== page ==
What are the steps of a varicose vein treatment at Medicus?
1. Complimentary Consultation
During the consultation, your questions will be answered by Dr. Steven Tidwell and will determine if you have varicose or spider veins.
2. Ultrasound Diagnosis
If you have varicose veins, an ultrasound will be performed by Dr. Steven Tidwell. After the ultrasound, he will be able to recommend the best treatment option for your unique case.
3. Vein Treatment
Treatment is scheduled following your ultrasound. Each of the varicose vein procedures are minimally invasive and allows for zero downtime. If you have health insurance, we will handle all of the insurance claims for you.
4. Follow-up Visits
You will see the doctor for a follow-up visit after your treatment for an ultrasound to ensure closure of the treated vein.
What are varicose veins?
Veins that have become bulging, elongated, thickened and rope-like are called varicose veins. Normally, one-way valves in veins keep blood flowing against the force of gravity. When the valves do not perform their function, blood can flow backwards or reflux within the vein. They usually occur near the surface of the skin and appear as bulging veins with a purplish hue.
Varicose veins can develop through a combination of these faulty vein valves and weakened vein walls. Under a variety of circumstances, normally toned, elastic vein walls can become weak and allow the recirculating blood to flow backward in the vein causing the blood to pool and the vein to bulge.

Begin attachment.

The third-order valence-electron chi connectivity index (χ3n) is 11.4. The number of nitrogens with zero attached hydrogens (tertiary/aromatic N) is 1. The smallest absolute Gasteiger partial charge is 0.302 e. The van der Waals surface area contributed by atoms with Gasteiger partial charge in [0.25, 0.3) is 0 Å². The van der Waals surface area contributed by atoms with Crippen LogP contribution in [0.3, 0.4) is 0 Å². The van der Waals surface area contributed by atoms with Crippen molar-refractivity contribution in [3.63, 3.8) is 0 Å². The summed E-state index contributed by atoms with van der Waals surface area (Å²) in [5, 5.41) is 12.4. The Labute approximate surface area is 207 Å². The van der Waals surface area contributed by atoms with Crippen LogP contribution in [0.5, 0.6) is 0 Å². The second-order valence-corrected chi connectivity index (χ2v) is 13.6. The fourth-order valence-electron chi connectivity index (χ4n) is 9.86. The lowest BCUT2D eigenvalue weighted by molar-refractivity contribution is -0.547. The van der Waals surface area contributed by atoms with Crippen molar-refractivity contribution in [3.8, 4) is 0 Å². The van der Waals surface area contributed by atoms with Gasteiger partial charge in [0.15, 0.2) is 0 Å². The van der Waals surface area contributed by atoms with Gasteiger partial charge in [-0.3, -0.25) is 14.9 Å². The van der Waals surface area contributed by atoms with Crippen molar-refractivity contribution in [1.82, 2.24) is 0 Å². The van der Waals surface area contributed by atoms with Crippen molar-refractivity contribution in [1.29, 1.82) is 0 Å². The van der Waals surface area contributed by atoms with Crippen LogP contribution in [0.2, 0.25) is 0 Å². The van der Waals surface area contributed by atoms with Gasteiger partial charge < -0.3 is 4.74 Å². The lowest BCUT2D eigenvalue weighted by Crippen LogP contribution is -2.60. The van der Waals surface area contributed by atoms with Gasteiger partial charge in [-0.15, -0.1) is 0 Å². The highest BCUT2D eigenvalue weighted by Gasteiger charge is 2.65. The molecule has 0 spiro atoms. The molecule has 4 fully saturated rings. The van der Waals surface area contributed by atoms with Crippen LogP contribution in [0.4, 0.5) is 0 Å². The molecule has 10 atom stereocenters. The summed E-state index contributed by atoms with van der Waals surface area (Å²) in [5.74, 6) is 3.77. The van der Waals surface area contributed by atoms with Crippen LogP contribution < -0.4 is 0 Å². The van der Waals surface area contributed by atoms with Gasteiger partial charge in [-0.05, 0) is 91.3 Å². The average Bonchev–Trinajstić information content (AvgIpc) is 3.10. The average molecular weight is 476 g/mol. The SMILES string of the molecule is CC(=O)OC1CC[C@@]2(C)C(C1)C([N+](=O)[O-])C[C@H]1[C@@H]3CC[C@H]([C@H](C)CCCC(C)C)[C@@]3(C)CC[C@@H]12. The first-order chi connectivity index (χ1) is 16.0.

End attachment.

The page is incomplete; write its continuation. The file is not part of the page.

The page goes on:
What are the symptoms of varicose veins and venous insufficiency?
Symptoms include aching, throbbing, fatigue, itching, tingling and heaviness – all of which worsen as the day goes on. Mild swelling in the ankles and feet often occur. Many people find that they need to sit down in the afternoon and elevate their legs to relieve symptoms.
People who have venous insufficiency can have symptoms even without visible varicose veins.
How are vein problems diagnosed?
An Interventional Radiologist can assess your clinical situation through an ultrasound evaluation. The ultrasound is important because it determines which veins are not functioning properly and allows the physician to create a "game plan" to present you with your best treatment option.
Why does Dr. Tidwell perform every ultrasound at Medicus Veincare?
Board Certified Diagnostic Radiologists such as Dr. Tidwell are specifically trained in ultrasound imaging during their four-year residency training program. His post-graduate fellowship in vascular and interventional procedures allowed him to expand his expertise with the vascular system and its irregularities, and he combines those skills to accurately diagnose and treat varicosities. An ultrasound technologist does not have this training, or diagnostic ability.
Patients should be aware that since an ultrasound is required not only for the initial diagnosis of varicose veins, it is also an integral part of the procedures that eliminate them. It is important to choose a physician who relies on his own training and experience to accurately determine the underlying cause of symptoms, and treat them with familiarity and expertise.
How are varicose veins treated?